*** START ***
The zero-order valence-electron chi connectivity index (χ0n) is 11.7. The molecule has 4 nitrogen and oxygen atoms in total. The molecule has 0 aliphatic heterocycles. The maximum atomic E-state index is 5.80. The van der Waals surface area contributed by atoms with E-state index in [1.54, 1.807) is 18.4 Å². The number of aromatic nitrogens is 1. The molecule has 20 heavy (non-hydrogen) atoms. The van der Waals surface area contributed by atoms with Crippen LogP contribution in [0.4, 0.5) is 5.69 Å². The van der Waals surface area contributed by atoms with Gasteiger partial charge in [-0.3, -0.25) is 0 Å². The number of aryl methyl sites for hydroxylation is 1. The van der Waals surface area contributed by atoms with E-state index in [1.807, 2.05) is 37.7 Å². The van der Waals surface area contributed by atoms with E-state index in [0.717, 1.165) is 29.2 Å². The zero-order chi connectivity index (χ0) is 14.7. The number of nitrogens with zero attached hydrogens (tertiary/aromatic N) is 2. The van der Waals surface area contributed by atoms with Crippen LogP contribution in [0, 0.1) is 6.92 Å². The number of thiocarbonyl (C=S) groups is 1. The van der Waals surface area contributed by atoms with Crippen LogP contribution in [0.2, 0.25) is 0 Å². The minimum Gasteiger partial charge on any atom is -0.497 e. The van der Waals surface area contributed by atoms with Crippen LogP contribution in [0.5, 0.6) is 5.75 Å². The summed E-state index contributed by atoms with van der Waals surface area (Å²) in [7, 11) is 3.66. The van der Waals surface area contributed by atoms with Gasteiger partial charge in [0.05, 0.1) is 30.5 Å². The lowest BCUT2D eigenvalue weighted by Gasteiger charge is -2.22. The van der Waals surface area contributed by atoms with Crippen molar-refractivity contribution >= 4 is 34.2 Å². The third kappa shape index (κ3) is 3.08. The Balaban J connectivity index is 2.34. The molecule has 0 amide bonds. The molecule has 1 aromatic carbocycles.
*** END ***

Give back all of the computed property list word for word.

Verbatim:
The zero-order valence-electron chi connectivity index (χ0n) is 11.7. The molecule has 4 nitrogen and oxygen atoms in total. The molecule has 0 aliphatic heterocycles. The maximum atomic E-state index is 5.80. The van der Waals surface area contributed by atoms with E-state index in [1.54, 1.807) is 18.4 Å². The number of aromatic nitrogens is 1. The molecule has 20 heavy (non-hydrogen) atoms. The van der Waals surface area contributed by atoms with Crippen LogP contribution in [0.4, 0.5) is 5.69 Å². The van der Waals surface area contributed by atoms with Gasteiger partial charge in [-0.3, -0.25) is 0 Å². The number of aryl methyl sites for hydroxylation is 1. The van der Waals surface area contributed by atoms with E-state index in [1.807, 2.05) is 37.7 Å². The van der Waals surface area contributed by atoms with E-state index in [0.717, 1.165) is 29.2 Å². The zero-order chi connectivity index (χ0) is 14.7. The number of nitrogens with zero attached hydrogens (tertiary/aromatic N) is 2. The van der Waals surface area contributed by atoms with Crippen LogP contribution in [0, 0.1) is 6.92 Å². The number of thiocarbonyl (C=S) groups is 1. The van der Waals surface area contributed by atoms with Crippen LogP contribution in [0.2, 0.25) is 0 Å². The minimum Gasteiger partial charge on any atom is -0.497 e. The van der Waals surface area contributed by atoms with Crippen LogP contribution in [0.5, 0.6) is 5.75 Å². The summed E-state index contributed by atoms with van der Waals surface area (Å²) in [7, 11) is 3.66. The van der Waals surface area contributed by atoms with Gasteiger partial charge in [0.05, 0.1) is 30.5 Å². The lowest BCUT2D eigenvalue weighted by Gasteiger charge is -2.22. The van der Waals surface area contributed by atoms with Crippen molar-refractivity contribution >= 4 is 34.2 Å². The third kappa shape index (κ3) is 3.08. The Balaban J connectivity index is 2.34. The molecule has 0 amide bonds. The molecule has 1 aromatic carbocycles.